Photo: Miran Kambič
Kanin Hotel in Bovec, Original Critical Regionalism of the 1970s
by Aleksander Saša Ostan
In the early 1970s, on the border of the picturesque market town of Bovec, the architect Lajovic designed a modern hotel building, abstractly inspired both by the geomorphology of the Kanin mountain range and by elements of the traditional Bovec house, thus becoming one of the heralds of critical regionalism in Slovenia.
Approaching Soča, Bovec and Kanin: the hotel’s position in the settlement organism
From its source in the Trenta Valley, the clear, turquoise and vibrant Soča River flows into the Bovec basin as a natural and cultural phenomenon that transcends borders, prejudices and fears. The aorta of the Soča Valley, it carries with it everything material and spiritual that it has ever touched: from joyful to painful memories, from adrenaline to therapeutic vitality… As Heraclitus of old would have proclaimed: everything flows, “panta rhei”, adding that no man can step into the same river twice.
After leaving the narrow Trenta Valley and entering the Bovec basin, an inaccessible cliff rises just above the confluence of the Soča and Koritnica rivers, and above it, there rises the small hill of Ravelnik, the site of a prehistoric hillfort. Today, the place features an open-air museum dedicated to a fortification line from the First World War, and the hillside descends over a gentle slope and past the remains of a Roman settlement towards the Bovec field and finally climbs up the field path past the Gothic Church of the Virgin Mary in Polje towards today’s Bovec. An important spatial and temporal axis with rich visible-invisible traces, along which we also find the Kanin Hotel on the southern edge of the settlement.
Bovec is nestled on the gentle edges of the southern slopes of the mighty Rombon, along the Neolithic route between the Adriatic Sea and Carinthia. Below the town, the wide plateau of the Bovec field opens out to the south (while the Soča remains below the geological fault on the lower terrace), from which Bovec is perceived in a most archetypal way: the settlement has found its position at the intersection between the scree of the Rombon and the lowlands of the field, organically adapting itself to the conditions of transition from the landscape’s horizontal to its vertical. Among the settlement’s key landmarks – viewed from the south – the dark silhouette of the Kanin Hotel appears in the foreground of the broad landscape view: the volume lies above the pastures that rise gently towards the settlement and on which sheep still graze today.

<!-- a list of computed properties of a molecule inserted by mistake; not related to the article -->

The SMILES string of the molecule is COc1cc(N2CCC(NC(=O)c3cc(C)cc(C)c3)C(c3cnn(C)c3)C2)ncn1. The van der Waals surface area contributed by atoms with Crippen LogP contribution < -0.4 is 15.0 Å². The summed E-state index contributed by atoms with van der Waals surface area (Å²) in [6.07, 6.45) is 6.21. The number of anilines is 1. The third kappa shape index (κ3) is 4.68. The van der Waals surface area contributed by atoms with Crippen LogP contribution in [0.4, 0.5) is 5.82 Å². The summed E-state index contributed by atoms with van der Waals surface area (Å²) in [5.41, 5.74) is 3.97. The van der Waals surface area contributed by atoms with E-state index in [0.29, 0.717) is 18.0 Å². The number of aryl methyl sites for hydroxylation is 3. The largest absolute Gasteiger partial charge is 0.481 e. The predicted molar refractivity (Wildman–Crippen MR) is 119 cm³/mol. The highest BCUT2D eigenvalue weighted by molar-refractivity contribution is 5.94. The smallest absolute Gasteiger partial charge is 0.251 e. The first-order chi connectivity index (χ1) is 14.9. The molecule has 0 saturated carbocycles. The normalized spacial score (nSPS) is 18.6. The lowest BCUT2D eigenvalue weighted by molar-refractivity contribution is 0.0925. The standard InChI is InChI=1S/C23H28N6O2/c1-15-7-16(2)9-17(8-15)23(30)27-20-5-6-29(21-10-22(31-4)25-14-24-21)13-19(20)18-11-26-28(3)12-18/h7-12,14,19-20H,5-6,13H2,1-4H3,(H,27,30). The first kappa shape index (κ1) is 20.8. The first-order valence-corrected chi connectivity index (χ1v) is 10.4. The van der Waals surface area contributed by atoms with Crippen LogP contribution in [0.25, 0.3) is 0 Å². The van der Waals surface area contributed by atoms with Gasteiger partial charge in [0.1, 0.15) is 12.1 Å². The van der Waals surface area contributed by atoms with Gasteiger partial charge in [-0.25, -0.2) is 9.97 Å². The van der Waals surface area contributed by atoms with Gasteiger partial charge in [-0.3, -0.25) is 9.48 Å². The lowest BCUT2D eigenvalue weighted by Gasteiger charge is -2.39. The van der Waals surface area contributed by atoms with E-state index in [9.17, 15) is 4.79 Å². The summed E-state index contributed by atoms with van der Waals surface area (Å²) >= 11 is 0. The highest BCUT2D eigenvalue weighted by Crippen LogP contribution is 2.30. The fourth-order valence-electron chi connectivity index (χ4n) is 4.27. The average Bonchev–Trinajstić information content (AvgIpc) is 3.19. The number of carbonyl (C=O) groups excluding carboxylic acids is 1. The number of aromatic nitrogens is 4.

The spatial axes of Bovec in relation to the hotel and its geomorphology
Bovec has two main spatial axes, which meet at right angle in the very centre of the town, on the main square or Plac. The longitudinal, horizontal axis is the traffic axis, this is where we enter Bovec. The road winds through the town and follows the old route that once connected Gorizia and Carinthia via Predil mountain pass (the “material axis”). Perpendicular to it, there is the vertical, pedestrian axis of the town (already outlined in the introduction), linking the two churches of Bovec, the dominant St Urh on the hill above the square and the Gothic Virgin Mary in the grove in the Bovec field (the “spiritual axis”). Two archetypal spatial and semantic principles make up the basic orientational and identification skeleton of Bovec: above and below, exposed and hidden, masculine and feminine, external and internal, immanence and transcendence, all the elements complementing each other beautifully.
When one approaches the Kanin Hotel, which forms the southern urban boundary of the town (otherwise defined by the old dry-walls, the “miri”, behind which lie the gardens and orchards of the townhouses), along the axis or path from the direction of the Virgin Mary, the hotel is almost miraculously complemented in the background by the silhouette of its namesake, the Kanin mountain range, which separates the Bovec Valley from the valley of Resia on the Italian side of the border.
The image of the building derives from the geomorphology of the Kanin mountain ridge, which – compared to the domed Rombon – is experienced as a long but rhythmic, dramatically rocky silhouette.
It is as if the architect of the large volume of the Kanin Hotel and its positioning in space had meticulously painted the pattern of this architectural composition, to manage to place it so precisely in the field of direct dialogue with this mighty mountain. The fractal self-similarity as a principle of harmony between “nature and culture” proves in this case to be the optimal answer to the creative dilemma of forming the edge of a settlement with a large, modern architectural volume. In this context, the building with its slope and terraces, which now grows organically out of the green meadows like a large standalone landmark or a boulder, would look rigid, alien, too urban if assuming a pure Euclidean form (a cube, square or cylinder).
The house also evokes a modern “city wall”, which rises suddenly and at a gentle inclination from the green meadows, its convex shape more “defensive” on the outside and concave and more “protective” of the settlement on the inside. Looking at the ground plan, the large longitudinal mass of the building breaks off somewhere in the middle, where the entrance to the hotel is also located on the city side. This compositional approach reminds us of the Prisank Hotel. In this way, the building is optically reduced and segmented to create complex conditions for a range of interesting views of it, clearly legible from virtually all sides.
The complete interview is published in Winter 2021 issue of Piranesi No. 44-45/Vol. 29.